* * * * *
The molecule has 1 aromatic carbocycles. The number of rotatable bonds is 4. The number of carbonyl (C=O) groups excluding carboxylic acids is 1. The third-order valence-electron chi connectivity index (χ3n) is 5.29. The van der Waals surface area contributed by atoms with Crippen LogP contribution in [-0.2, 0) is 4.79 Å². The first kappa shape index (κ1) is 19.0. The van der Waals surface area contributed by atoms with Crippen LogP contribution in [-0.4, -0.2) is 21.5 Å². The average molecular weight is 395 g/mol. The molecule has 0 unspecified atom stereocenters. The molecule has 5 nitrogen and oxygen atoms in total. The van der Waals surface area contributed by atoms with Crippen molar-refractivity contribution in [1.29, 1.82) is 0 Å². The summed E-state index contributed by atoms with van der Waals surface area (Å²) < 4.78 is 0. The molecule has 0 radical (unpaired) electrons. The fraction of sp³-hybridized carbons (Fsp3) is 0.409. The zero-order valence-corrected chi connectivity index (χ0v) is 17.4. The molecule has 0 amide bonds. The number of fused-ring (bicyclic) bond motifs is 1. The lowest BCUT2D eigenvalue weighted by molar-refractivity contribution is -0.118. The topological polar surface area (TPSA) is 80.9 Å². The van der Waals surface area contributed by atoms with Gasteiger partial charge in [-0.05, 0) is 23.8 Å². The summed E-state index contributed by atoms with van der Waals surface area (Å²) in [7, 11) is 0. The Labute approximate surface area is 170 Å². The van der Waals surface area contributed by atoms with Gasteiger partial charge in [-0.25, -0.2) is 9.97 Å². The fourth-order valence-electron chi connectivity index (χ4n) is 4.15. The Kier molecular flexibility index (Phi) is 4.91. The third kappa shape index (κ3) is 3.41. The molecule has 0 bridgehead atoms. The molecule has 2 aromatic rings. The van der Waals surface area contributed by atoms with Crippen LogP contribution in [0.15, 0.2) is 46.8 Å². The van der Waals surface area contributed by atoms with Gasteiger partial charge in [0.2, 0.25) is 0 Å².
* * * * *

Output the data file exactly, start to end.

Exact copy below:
The molecule has 1 aromatic carbocycles. The number of rotatable bonds is 4. The number of carbonyl (C=O) groups excluding carboxylic acids is 1. The third-order valence-electron chi connectivity index (χ3n) is 5.29. The van der Waals surface area contributed by atoms with Crippen LogP contribution in [-0.2, 0) is 4.79 Å². The first kappa shape index (κ1) is 19.0. The van der Waals surface area contributed by atoms with Crippen LogP contribution in [-0.4, -0.2) is 21.5 Å². The average molecular weight is 395 g/mol. The molecule has 0 unspecified atom stereocenters. The molecule has 5 nitrogen and oxygen atoms in total. The van der Waals surface area contributed by atoms with Crippen molar-refractivity contribution in [1.29, 1.82) is 0 Å². The summed E-state index contributed by atoms with van der Waals surface area (Å²) < 4.78 is 0. The molecule has 0 radical (unpaired) electrons. The fraction of sp³-hybridized carbons (Fsp3) is 0.409. The zero-order valence-corrected chi connectivity index (χ0v) is 17.4. The molecule has 0 amide bonds. The number of fused-ring (bicyclic) bond motifs is 1. The lowest BCUT2D eigenvalue weighted by molar-refractivity contribution is -0.118. The topological polar surface area (TPSA) is 80.9 Å². The van der Waals surface area contributed by atoms with Gasteiger partial charge in [-0.05, 0) is 23.8 Å². The summed E-state index contributed by atoms with van der Waals surface area (Å²) in [7, 11) is 0. The Labute approximate surface area is 170 Å². The van der Waals surface area contributed by atoms with Gasteiger partial charge in [-0.25, -0.2) is 9.97 Å². The fourth-order valence-electron chi connectivity index (χ4n) is 4.15. The Kier molecular flexibility index (Phi) is 4.91. The third kappa shape index (κ3) is 3.41. The molecule has 0 bridgehead atoms. The molecule has 2 aromatic rings. The van der Waals surface area contributed by atoms with Crippen LogP contribution in [0.15, 0.2) is 46.8 Å². The van der Waals surface area contributed by atoms with Gasteiger partial charge in [0.2, 0.25) is 0 Å².